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  1. #1
    Lenka is offline Senior Member
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    Default a dream come true

    I don't understand this sentence:
    "To become heptathlon champion at the Sydney Olympics was a dream come true."

    I read the sentence in an article called "Britain's Top Medal Hopes" which was about Denise Lewis.

    Could someone explain the sentence, please? I would understand it if it read "it was a dream THAT came true" os something similar... However, there is no "that" and that is why is seems quite confusing to me.

  2. #2
    MrPedantic is offline Moderator
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    Default Re: a dream come true

    Hello Lenka

    1. To become heptathlon champion at the Sydney Olympics was a dream come true.

    The entire underlined portion is the subject of "was"; "a dream come true" is the subject complement (i.e. it tells us more about the subject).

    It is quite common to use a to-infinitive clause as the subject; cf. these examples (all from Google):

    2. To teach is to learn twice.

    3. To know her is to love her.

    4. To weep is to risk appearing sentimental.

    When you see a to-infinitive clause as the subject, it means the action expressed by the infinitive is the subject.

    In your sentence, a gerund would also be fine (perhaps better):

    5. Becoming heptathlon champion at the Sydney Olympics was a dream come true.

    Does that make it any clearer? Let me know if not!

    All the best,

    MrP

  3. #3
    rajan is offline Member
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    Default Re: a dream come true

    Can you please tell me that in "a dream come true" - come true is a reduced from of a dream which come true.

    Regards

    Quote Originally Posted by MrPedantic
    Hello Lenka
    1. To become heptathlon champion at the Sydney Olympics was a dream come true.
    The entire underlined portion is the subject of "was"; "a dream come true" is the subject complement (i.e. it tells us more about the subject).
    It is quite common to use a to-infinitive clause as the subject; cf. these examples (all from Google):
    2. To teach is to learn twice.
    3. To know her is to love her.
    4. To weep is to risk appearing sentimental.
    When you see a to-infinitive clause as the subject, it means the action expressed by the infinitive is the subject.
    In your sentence, a gerund would also be fine (perhaps better):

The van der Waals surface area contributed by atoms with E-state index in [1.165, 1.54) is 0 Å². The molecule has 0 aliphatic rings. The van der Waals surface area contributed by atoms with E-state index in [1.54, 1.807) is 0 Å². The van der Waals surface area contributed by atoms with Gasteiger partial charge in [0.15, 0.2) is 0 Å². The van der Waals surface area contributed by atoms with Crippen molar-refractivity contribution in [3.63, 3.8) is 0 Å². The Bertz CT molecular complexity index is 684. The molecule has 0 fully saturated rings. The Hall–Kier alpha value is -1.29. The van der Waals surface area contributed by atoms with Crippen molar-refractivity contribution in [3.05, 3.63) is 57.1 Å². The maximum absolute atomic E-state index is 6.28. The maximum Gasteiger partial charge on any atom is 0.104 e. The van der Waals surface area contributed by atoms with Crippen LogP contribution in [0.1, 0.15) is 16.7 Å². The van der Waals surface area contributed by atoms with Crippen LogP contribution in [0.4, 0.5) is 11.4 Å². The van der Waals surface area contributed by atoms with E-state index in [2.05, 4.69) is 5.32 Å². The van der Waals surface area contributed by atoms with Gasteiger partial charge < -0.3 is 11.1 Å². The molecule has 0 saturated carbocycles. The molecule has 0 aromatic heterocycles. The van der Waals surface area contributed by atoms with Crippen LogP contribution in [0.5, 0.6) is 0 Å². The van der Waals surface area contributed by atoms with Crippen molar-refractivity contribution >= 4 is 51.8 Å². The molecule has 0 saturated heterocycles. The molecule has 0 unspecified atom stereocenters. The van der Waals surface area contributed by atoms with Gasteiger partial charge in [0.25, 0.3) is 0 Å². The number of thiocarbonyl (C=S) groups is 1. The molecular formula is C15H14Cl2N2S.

5. Becoming heptathlon champion at the Sydney Olympics was a dream come true.
    Does that make it any clearer? Let me know if not!
    All the best,
    MrP

  4. #4
    Fazzu's Avatar
    Fazzu is offline Member
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    Default Re: a dream come true

    Yes Rajan,'a dream come true' means a dream which has come true.

  5. #5
    Lenka is offline Senior Member
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    Default Re: a dream come true

    Quote Originally Posted by MrPedantic
    Hello Lenka

    1. To become heptathlon champion at the Sydney Olympics was a dream come true.

    The entire underlined portion is the subject of "was"; "a dream come true" is the subject complement (i.e. it tells us more about the subject).

    It is quite common to use a to-infinitive clause as the subject; cf. these examples (all from Google):

    2. To teach is to learn twice.

    3. To know her is to love her.

    4. To weep is to risk appearing sentimental.

    When you see a to-infinitive clause as the subject, it means the action expressed by the infinitive is the subject.

    In your sentence, a gerund would also be fine (perhaps better):

    5. Becoming heptathlon champion at the Sydney Olympics was a dream come true.

    Does that make it any clearer? Let me know if not!

    All the best,

    MrP

    Thank you very much for your answer, MrPedantic, however, my question is a bit different. Anyway, I am aware of the fact I asked the question in a bad way, so you couldn't understand what I really meant.
    I don't understand why "To become... ...was a dream come true" there is no "that" or"which" or something like this between "dream" and "come". And why is "come" used in present simpl tense? I'd rather say: "To become...was a dream that came true."

  6. #6
    MrPedantic is offline Moderator
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    Default Re: a dream come true

    Ah! I see. Sorry, I did misunderstand.

    I would agree that it's a past participle:

    1. It is a dream (that has) come true.

    Cf.

    2. It was a prank gone wrong = it was a prank (that had) gone wrong.

    It is an unusual usage, which is probably why it sounds odd to you!

    All the best,

    MrP

  7. #7
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    Default Re: a dream come true

    Hello, Lenka,
    A dream come true is of the same participial pattern as the house built by Jack or the travellers gone astray.
    I think the problem of come true lies in the difficulty of perceiving come as the Past Participle, smth passive.
    Do you agree with me?

  8. #8
    Lenka is offline Senior Member
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    Default Re: a dream come true

    Thank you all, I believe I can understand it well now...

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